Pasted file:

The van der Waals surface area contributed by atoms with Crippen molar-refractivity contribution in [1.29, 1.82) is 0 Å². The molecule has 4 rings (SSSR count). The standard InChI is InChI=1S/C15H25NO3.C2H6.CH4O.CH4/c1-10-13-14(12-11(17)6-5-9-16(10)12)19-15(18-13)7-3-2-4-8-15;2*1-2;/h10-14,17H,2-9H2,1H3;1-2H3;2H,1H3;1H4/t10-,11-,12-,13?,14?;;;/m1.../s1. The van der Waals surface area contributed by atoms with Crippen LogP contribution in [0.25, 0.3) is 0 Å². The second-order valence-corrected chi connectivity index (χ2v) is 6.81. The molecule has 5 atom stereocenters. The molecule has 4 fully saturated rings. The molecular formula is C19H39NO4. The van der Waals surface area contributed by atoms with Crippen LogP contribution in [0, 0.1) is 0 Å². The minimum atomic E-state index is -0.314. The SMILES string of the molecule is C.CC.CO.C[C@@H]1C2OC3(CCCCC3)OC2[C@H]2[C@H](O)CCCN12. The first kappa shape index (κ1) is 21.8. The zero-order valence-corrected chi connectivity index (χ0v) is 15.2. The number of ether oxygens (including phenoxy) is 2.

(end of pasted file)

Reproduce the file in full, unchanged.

The van der Waals surface area contributed by atoms with Crippen molar-refractivity contribution in [1.29, 1.82) is 0 Å². The molecule has 4 rings (SSSR count). The standard InChI is InChI=1S/C15H25NO3.C2H6.CH4O.CH4/c1-10-13-14(12-11(17)6-5-9-16(10)12)19-15(18-13)7-3-2-4-8-15;2*1-2;/h10-14,17H,2-9H2,1H3;1-2H3;2H,1H3;1H4/t10-,11-,12-,13?,14?;;;/m1.../s1. The van der Waals surface area contributed by atoms with Crippen LogP contribution in [0.25, 0.3) is 0 Å². The second-order valence-corrected chi connectivity index (χ2v) is 6.81. The molecule has 5 atom stereocenters. The molecule has 4 fully saturated rings. The molecular formula is C19H39NO4. The van der Waals surface area contributed by atoms with Crippen LogP contribution in [0, 0.1) is 0 Å². The minimum atomic E-state index is -0.314. The SMILES string of the molecule is C.CC.CO.C[C@@H]1C2OC3(CCCCC3)OC2[C@H]2[C@H](O)CCCN12. The first kappa shape index (κ1) is 21.8. The zero-order valence-corrected chi connectivity index (χ0v) is 15.2. The number of ether oxygens (including phenoxy) is 2.